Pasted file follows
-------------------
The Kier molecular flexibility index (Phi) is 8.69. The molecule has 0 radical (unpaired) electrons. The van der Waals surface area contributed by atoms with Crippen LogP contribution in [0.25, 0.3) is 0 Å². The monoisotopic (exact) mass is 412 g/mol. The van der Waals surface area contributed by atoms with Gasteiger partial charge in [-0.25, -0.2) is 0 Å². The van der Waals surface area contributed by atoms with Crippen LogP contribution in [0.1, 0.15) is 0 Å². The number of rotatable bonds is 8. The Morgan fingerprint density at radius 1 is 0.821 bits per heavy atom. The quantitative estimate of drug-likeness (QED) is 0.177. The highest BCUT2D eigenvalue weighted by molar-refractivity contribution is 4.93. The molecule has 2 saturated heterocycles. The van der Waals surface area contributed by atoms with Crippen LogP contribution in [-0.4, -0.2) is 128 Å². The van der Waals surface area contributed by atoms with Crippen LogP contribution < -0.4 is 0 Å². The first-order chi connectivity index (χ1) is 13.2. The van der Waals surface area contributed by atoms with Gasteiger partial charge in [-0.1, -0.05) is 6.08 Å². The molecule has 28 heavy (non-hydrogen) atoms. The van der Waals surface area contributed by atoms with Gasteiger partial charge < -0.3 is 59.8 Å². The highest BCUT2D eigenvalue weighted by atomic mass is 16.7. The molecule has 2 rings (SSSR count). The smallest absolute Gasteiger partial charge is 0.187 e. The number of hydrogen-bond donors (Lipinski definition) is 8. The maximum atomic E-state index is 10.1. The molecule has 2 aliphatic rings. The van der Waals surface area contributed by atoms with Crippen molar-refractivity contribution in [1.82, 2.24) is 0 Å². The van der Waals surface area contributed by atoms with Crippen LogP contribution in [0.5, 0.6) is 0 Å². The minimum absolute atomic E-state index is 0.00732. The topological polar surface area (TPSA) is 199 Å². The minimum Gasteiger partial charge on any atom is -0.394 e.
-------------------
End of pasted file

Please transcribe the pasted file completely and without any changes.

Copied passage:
The Kier molecular flexibility index (Phi) is 8.69. The molecule has 0 radical (unpaired) electrons. The van der Waals surface area contributed by atoms with Crippen LogP contribution in [0.25, 0.3) is 0 Å². The monoisotopic (exact) mass is 412 g/mol. The van der Waals surface area contributed by atoms with Gasteiger partial charge in [-0.25, -0.2) is 0 Å². The van der Waals surface area contributed by atoms with Crippen LogP contribution in [0.1, 0.15) is 0 Å². The number of rotatable bonds is 8. The Morgan fingerprint density at radius 1 is 0.821 bits per heavy atom. The quantitative estimate of drug-likeness (QED) is 0.177. The highest BCUT2D eigenvalue weighted by molar-refractivity contribution is 4.93. The molecule has 2 saturated heterocycles. The van der Waals surface area contributed by atoms with Crippen LogP contribution in [-0.4, -0.2) is 128 Å². The van der Waals surface area contributed by atoms with Crippen LogP contribution < -0.4 is 0 Å². The first-order chi connectivity index (χ1) is 13.2. The van der Waals surface area contributed by atoms with Gasteiger partial charge in [-0.1, -0.05) is 6.08 Å². The molecule has 28 heavy (non-hydrogen) atoms. The van der Waals surface area contributed by atoms with Gasteiger partial charge < -0.3 is 59.8 Å². The highest BCUT2D eigenvalue weighted by atomic mass is 16.7. The molecule has 2 rings (SSSR count). The smallest absolute Gasteiger partial charge is 0.187 e. The number of hydrogen-bond donors (Lipinski definition) is 8. The maximum atomic E-state index is 10.1. The molecule has 2 aliphatic rings. The van der Waals surface area contributed by atoms with Crippen molar-refractivity contribution in [1.82, 2.24) is 0 Å². The van der Waals surface area contributed by atoms with Crippen LogP contribution in [0.5, 0.6) is 0 Å². The minimum absolute atomic E-state index is 0.00732. The topological polar surface area (TPSA) is 199 Å². The minimum Gasteiger partial charge on any atom is -0.394 e.